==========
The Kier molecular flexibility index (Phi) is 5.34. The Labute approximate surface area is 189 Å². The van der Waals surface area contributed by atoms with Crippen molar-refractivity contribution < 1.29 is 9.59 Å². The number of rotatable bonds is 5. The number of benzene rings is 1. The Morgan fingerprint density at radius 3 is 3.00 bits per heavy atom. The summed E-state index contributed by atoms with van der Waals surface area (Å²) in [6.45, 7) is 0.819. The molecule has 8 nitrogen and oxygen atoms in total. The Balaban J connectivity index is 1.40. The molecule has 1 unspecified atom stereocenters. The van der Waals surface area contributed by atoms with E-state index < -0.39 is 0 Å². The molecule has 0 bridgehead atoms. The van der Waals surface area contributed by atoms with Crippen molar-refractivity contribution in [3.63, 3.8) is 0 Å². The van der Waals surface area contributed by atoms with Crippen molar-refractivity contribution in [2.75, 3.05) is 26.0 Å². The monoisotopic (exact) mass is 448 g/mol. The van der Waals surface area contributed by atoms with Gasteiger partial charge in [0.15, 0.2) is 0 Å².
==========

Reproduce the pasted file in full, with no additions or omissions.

The Kier molecular flexibility index (Phi) is 5.34. The Labute approximate surface area is 189 Å². The van der Waals surface area contributed by atoms with Crippen molar-refractivity contribution < 1.29 is 9.59 Å². The number of rotatable bonds is 5. The number of benzene rings is 1. The Morgan fingerprint density at radius 3 is 3.00 bits per heavy atom. The summed E-state index contributed by atoms with van der Waals surface area (Å²) in [6.45, 7) is 0.819. The molecule has 8 nitrogen and oxygen atoms in total. The Balaban J connectivity index is 1.40. The molecule has 1 unspecified atom stereocenters. The van der Waals surface area contributed by atoms with E-state index < -0.39 is 0 Å². The molecule has 0 bridgehead atoms. The van der Waals surface area contributed by atoms with Crippen molar-refractivity contribution in [3.63, 3.8) is 0 Å². The van der Waals surface area contributed by atoms with Crippen molar-refractivity contribution in [2.75, 3.05) is 26.0 Å². The monoisotopic (exact) mass is 448 g/mol. The van der Waals surface area contributed by atoms with Gasteiger partial charge in [0.15, 0.2) is 0 Å².